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View Diary: Data Grab? Experian now controls web access to Social Security Admin (322 comments)

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  •  Providing a profit to Experian is "saving"? (4+ / 0-)
    Recommended by:
    DRo, triv33, nchristine, gooderservice

    Frankly - bullshit.

    You keep expecting everyone to just accept your premise the SSA cannot manage this in house.

    The IRS can manage to authenticate me.  At the State level, everyone from the EDD to the DMV can authenticate me on-line.

    But not the SSA?  

    I've been to local offices a few times.  The people seemed reasonably intelligent.

    "I have often seen people uncivil by too much civility, and tiresome in their courtesy." Michel de Montaigne

    by JesseCW on Wed Jan 23, 2013 at 11:56:44 AM PST

    [ Parent ]

    •  Your disapproval is blinding you (0+ / 0-)

      This is SSA's assessment, not mine. That's why it took them so long to do this.

      If you read my posts, I have been clear this is in no small part a function of their own standards for security. They know they have lousy address data. They are betting the credit industry has better data. They are not permitted, by law, to get the address information from your W2, even though IRS sends SSA the wage amounts from your W2 every year.  

      Authentication is a one-time cost, which if I am recalling correctly is much less than $1 a person. Let's just say total cost is $100 million. SSA was spending $70 million a year to mail out Social Security Statements. They have costs in the hundreds of millions  every year from traffic to their offices that could be much better done on-line (e.g. replacement SS cards; benefit verifications.)

      It is very possible that Experian makes a profit on one-time authentication, and that SSA saves by substituting online processes for paper and in-person processes over a very long time.

      By the way, the IRS does not authenticate you. It takes your signature, and your W2 as verification. It puts you in jail or takes your money if it can prove your are lying. And they take your money.  A major scandal right now is people using stolen SSNs and other personal info to file false returns that have refunds. IRS is not verifying your identity in those cases before paying a refund.

      DMV verifies you in person. Not on-line. SSA will do that as well.


      •  DMV happily verifies me On-Line. I can get all (2+ / 0-)
        Recommended by:
        triv33, Willa Rogers

        my records without going in.

        You're once again claiming that there is no alternative way to verify people without using a private corporation and giving them a profit.

        This is a nakedly pro-privatization argument.  

        "It's very possible that Experian makes a profit"???

        You can't just say "Of course they're taking a profit"?  You have to pretend it's just a possibility?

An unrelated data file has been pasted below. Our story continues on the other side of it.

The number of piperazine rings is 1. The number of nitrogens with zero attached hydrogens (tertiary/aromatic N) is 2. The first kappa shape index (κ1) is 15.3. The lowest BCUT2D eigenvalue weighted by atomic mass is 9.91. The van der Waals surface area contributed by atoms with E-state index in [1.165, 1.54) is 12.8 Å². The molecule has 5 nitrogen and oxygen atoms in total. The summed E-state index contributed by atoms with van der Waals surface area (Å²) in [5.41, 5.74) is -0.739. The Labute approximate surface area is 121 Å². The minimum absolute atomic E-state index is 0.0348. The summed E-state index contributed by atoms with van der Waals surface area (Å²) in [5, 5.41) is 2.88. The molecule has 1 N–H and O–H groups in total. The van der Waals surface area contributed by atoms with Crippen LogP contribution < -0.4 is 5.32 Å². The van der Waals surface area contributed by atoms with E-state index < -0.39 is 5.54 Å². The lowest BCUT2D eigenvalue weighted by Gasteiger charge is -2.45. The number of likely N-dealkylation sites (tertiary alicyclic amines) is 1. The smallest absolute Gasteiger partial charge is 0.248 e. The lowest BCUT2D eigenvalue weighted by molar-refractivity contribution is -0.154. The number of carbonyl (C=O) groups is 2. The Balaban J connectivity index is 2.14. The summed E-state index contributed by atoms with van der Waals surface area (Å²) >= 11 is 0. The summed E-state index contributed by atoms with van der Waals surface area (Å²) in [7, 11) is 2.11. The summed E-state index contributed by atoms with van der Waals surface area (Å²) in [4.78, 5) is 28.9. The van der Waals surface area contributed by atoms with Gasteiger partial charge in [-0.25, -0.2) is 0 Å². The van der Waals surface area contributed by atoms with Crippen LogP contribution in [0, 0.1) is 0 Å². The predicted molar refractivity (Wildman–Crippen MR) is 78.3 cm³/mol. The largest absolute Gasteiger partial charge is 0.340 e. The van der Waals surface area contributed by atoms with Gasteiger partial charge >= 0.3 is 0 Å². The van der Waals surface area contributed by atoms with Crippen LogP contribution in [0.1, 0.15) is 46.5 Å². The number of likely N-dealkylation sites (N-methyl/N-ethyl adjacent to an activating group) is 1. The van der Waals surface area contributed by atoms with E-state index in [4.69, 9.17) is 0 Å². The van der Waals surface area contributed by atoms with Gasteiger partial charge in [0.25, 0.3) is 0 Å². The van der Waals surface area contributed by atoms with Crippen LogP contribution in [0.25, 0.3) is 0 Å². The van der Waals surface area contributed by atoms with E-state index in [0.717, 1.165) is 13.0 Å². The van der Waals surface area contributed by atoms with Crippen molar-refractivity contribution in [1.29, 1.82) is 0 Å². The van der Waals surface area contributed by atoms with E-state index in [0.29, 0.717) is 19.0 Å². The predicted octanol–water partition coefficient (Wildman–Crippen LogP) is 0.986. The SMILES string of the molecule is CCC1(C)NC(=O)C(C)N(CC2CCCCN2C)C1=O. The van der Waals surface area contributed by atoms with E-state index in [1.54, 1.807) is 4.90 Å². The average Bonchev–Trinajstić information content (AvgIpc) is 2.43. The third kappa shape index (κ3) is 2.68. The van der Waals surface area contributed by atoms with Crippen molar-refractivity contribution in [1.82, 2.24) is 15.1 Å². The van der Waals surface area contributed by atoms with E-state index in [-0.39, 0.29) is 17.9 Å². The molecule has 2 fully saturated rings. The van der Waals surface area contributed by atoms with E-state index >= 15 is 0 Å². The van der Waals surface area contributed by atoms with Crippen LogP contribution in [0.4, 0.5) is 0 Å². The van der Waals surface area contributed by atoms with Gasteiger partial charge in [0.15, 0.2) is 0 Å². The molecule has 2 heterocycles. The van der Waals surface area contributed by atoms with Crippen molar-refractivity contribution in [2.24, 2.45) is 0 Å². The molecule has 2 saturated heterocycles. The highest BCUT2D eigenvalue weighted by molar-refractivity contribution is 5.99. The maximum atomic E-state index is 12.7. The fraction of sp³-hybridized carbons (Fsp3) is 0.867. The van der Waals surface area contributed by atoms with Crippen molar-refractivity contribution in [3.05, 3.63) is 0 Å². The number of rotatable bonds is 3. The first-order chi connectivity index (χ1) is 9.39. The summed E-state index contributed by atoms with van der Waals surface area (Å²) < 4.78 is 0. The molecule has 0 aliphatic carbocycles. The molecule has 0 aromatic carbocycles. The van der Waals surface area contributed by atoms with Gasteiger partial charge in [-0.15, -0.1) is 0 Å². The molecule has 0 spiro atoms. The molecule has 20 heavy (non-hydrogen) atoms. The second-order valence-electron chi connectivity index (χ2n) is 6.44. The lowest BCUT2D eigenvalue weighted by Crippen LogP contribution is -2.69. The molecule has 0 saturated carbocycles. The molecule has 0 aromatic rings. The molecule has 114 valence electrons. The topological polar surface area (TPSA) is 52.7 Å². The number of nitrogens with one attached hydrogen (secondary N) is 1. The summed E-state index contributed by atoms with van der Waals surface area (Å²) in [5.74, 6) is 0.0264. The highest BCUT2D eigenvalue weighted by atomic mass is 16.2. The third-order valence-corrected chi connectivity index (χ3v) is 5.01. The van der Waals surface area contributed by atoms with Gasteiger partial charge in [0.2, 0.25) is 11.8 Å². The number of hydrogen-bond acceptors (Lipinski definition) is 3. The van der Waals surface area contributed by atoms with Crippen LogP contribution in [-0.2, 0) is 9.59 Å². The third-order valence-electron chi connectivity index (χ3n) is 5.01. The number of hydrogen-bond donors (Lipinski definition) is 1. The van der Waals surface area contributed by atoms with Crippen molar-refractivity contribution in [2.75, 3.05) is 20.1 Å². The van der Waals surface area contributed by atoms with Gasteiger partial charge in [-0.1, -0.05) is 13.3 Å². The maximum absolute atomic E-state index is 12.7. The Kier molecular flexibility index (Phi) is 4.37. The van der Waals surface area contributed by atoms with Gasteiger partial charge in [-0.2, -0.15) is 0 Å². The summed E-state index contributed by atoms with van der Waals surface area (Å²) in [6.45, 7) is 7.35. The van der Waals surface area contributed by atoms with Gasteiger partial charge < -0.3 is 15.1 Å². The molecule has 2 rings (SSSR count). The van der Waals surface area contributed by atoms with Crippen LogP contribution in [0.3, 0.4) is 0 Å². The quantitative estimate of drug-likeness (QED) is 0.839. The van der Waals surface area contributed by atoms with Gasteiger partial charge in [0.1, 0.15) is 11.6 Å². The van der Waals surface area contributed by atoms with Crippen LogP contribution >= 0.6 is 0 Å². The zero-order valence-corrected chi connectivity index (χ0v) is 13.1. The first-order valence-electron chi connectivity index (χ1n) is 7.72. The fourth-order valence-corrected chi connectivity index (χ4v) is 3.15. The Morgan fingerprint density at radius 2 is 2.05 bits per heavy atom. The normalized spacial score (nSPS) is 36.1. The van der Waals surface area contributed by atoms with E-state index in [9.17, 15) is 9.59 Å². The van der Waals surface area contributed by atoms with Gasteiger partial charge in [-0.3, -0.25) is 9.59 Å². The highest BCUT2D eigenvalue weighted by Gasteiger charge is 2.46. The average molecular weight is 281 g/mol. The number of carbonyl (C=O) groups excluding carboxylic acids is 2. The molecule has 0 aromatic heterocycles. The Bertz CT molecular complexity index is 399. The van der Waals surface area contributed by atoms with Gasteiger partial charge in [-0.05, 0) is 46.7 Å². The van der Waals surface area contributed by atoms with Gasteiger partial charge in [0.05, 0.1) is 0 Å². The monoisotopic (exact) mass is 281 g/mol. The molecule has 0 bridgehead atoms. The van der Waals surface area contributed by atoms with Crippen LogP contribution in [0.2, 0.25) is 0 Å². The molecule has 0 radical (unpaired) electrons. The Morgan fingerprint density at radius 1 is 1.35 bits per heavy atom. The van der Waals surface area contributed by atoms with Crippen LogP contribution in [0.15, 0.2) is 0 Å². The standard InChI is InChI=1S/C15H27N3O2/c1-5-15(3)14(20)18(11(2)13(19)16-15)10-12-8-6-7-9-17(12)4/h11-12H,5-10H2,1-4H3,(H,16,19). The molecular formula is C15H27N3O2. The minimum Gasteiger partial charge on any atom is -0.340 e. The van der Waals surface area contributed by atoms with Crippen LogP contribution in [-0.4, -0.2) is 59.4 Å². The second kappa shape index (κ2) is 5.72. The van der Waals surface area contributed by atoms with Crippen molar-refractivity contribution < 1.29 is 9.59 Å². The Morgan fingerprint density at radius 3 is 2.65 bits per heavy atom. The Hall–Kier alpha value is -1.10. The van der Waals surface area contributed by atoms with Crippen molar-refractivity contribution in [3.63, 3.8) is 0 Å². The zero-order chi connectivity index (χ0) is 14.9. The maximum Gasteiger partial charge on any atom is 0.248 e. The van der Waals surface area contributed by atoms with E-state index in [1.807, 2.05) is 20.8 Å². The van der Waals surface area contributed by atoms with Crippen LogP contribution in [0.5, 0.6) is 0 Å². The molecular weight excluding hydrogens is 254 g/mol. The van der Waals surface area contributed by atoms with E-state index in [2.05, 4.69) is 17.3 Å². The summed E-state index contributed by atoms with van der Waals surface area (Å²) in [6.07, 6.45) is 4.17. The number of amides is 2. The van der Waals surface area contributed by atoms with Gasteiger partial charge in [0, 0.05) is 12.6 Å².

The IRS is getting scammed on occasion. It's not perfect.  Neither is a "how many bedrooms is your house" system.

        Anyone closely related to you and knowledgeable about your finances could answer all those questions correctly anyway.

        Lastly, why the fuck is Experian getting a fat helping of our Social Security contributions to fail to verify people?

        You claim you're well informed (somehow) on all the details we peons don't have access too.  Ok.

        What's the false rejection rate?  Since your argument is that this scam is really a good thing that will benefit us all, and that as long as it gets people to use on-line services so that SSA can employ fewer people, isn't it all a waste if most people are being falsely rejected?

        "I have often seen people uncivil by too much civility, and tiresome in their courtesy." Michel de Montaigne

        by JesseCW on Wed Jan 23, 2013 at 02:26:44 PM PST

        [ Parent ]

        •  Didn't DMV previously verify you in person? (0+ / 0-)

          I never claimed there was no alternate way, and I am a skeptic that SSA needs to use an outside service. What I said is that this is what SSA believes. And all that is beside the point that SSA is not giving access to their protected data.

          SSA contracts with plenty of people who do things more efficiently than they do. I don't expect SSA to invent their own phone system. They use ATT or Verizon's or whoever. Likewise, why should they employs hundreds of programmers, re-inventing the data base wheel.

          Lots of things only SSA can do. Private industry aggressively poaches SSA trained disability examiners, for example. Some things SSA should get help doing. I wish they would get some design pros to re-design their website for example.

          I don't disagree with you about the false rejection rate (although we both agree that errs on the side of not compromising your data and can be rectified). If SSA accepts too high a rate then they are wasting resources. That's why they have IG's offices, congressional staff, and other such nosey assholes. Of course the rejection rate before this was 0, and the online access was 0. Your willingness to balance false positives and false negatives has to do with your aversion to risk.

          You are assuming the equation is negative, without much data. Everything I have seen from the agency is they expect it to be a large positive. They are in big big trouble if they can't get online services working for them.

          As for the "fat helping of our Social Security contributions" my understanding is that the cost per person is measured in cents, not dollars. And once you are in, you are done with them.

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